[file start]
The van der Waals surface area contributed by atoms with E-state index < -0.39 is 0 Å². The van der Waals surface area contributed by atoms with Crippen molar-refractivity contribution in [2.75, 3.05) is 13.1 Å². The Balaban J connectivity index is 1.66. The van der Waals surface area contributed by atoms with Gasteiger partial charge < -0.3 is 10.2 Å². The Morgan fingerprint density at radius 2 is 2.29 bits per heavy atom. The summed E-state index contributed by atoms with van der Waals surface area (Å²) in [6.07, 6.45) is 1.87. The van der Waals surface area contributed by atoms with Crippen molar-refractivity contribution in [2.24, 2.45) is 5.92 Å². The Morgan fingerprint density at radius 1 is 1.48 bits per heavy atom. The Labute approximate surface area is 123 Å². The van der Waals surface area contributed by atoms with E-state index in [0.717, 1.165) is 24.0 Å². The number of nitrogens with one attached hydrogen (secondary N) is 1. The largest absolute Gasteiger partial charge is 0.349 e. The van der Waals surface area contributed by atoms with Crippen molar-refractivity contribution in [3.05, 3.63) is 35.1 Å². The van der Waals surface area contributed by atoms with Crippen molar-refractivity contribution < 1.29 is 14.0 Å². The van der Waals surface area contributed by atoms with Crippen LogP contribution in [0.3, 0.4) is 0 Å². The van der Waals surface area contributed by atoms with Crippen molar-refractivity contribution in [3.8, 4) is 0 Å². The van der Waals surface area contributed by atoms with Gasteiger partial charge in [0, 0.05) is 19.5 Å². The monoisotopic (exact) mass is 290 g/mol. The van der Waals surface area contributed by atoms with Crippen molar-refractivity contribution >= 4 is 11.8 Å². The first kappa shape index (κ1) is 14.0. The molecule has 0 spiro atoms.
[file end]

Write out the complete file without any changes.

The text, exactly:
The van der Waals surface area contributed by atoms with E-state index < -0.39 is 0 Å². The van der Waals surface area contributed by atoms with Crippen molar-refractivity contribution in [2.75, 3.05) is 13.1 Å². The Balaban J connectivity index is 1.66. The van der Waals surface area contributed by atoms with Gasteiger partial charge < -0.3 is 10.2 Å². The Morgan fingerprint density at radius 2 is 2.29 bits per heavy atom. The summed E-state index contributed by atoms with van der Waals surface area (Å²) in [6.07, 6.45) is 1.87. The van der Waals surface area contributed by atoms with Crippen molar-refractivity contribution in [2.24, 2.45) is 5.92 Å². The Morgan fingerprint density at radius 1 is 1.48 bits per heavy atom. The Labute approximate surface area is 123 Å². The van der Waals surface area contributed by atoms with E-state index in [0.717, 1.165) is 24.0 Å². The number of nitrogens with one attached hydrogen (secondary N) is 1. The largest absolute Gasteiger partial charge is 0.349 e. The van der Waals surface area contributed by atoms with Crippen molar-refractivity contribution in [3.05, 3.63) is 35.1 Å². The van der Waals surface area contributed by atoms with Crippen molar-refractivity contribution < 1.29 is 14.0 Å². The van der Waals surface area contributed by atoms with Crippen LogP contribution in [0.3, 0.4) is 0 Å². The van der Waals surface area contributed by atoms with Crippen molar-refractivity contribution in [3.8, 4) is 0 Å². The van der Waals surface area contributed by atoms with Gasteiger partial charge in [0, 0.05) is 19.5 Å². The monoisotopic (exact) mass is 290 g/mol. The van der Waals surface area contributed by atoms with Crippen molar-refractivity contribution >= 4 is 11.8 Å². The first kappa shape index (κ1) is 14.0. The molecule has 0 spiro atoms.